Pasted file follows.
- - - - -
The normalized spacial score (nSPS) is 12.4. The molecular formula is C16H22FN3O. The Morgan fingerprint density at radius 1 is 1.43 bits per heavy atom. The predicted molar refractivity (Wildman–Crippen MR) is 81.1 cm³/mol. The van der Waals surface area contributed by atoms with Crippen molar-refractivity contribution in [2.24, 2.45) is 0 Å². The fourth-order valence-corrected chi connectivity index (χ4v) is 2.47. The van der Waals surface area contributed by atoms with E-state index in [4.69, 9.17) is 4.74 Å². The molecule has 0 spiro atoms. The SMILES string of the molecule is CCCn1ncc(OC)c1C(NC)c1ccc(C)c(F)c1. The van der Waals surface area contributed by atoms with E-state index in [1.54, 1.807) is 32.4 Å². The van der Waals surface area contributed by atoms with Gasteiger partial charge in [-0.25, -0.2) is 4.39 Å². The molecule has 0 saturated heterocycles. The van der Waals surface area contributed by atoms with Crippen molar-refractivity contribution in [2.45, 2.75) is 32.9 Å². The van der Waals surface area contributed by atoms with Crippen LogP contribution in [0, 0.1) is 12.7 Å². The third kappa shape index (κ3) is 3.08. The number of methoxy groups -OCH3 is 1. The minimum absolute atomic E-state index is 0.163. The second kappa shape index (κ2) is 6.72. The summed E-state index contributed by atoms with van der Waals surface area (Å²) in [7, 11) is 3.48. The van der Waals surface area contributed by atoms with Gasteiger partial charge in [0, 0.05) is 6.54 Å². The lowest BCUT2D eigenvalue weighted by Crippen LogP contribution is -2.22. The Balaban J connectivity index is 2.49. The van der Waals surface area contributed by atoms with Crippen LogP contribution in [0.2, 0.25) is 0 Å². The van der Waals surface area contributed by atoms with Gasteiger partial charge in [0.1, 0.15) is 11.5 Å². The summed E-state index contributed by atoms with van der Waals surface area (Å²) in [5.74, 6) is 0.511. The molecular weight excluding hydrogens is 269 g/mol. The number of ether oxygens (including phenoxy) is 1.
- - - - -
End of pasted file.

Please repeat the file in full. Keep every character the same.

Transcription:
The normalized spacial score (nSPS) is 12.4. The molecular formula is C16H22FN3O. The Morgan fingerprint density at radius 1 is 1.43 bits per heavy atom. The predicted molar refractivity (Wildman–Crippen MR) is 81.1 cm³/mol. The van der Waals surface area contributed by atoms with Crippen molar-refractivity contribution in [2.24, 2.45) is 0 Å². The fourth-order valence-corrected chi connectivity index (χ4v) is 2.47. The van der Waals surface area contributed by atoms with E-state index in [4.69, 9.17) is 4.74 Å². The molecule has 0 spiro atoms. The SMILES string of the molecule is CCCn1ncc(OC)c1C(NC)c1ccc(C)c(F)c1. The van der Waals surface area contributed by atoms with E-state index in [1.54, 1.807) is 32.4 Å². The van der Waals surface area contributed by atoms with Gasteiger partial charge in [-0.25, -0.2) is 4.39 Å². The molecule has 0 saturated heterocycles. The van der Waals surface area contributed by atoms with Crippen molar-refractivity contribution in [2.45, 2.75) is 32.9 Å². The van der Waals surface area contributed by atoms with Crippen LogP contribution in [0, 0.1) is 12.7 Å². The third kappa shape index (κ3) is 3.08. The number of methoxy groups -OCH3 is 1. The minimum absolute atomic E-state index is 0.163. The second kappa shape index (κ2) is 6.72. The summed E-state index contributed by atoms with van der Waals surface area (Å²) in [7, 11) is 3.48. The van der Waals surface area contributed by atoms with Gasteiger partial charge in [0, 0.05) is 6.54 Å². The lowest BCUT2D eigenvalue weighted by Crippen LogP contribution is -2.22. The Balaban J connectivity index is 2.49. The van der Waals surface area contributed by atoms with Crippen LogP contribution in [0.2, 0.25) is 0 Å². The van der Waals surface area contributed by atoms with Gasteiger partial charge in [0.1, 0.15) is 11.5 Å². The summed E-state index contributed by atoms with van der Waals surface area (Å²) in [5.74, 6) is 0.511. The molecular weight excluding hydrogens is 269 g/mol. The number of ether oxygens (including phenoxy) is 1.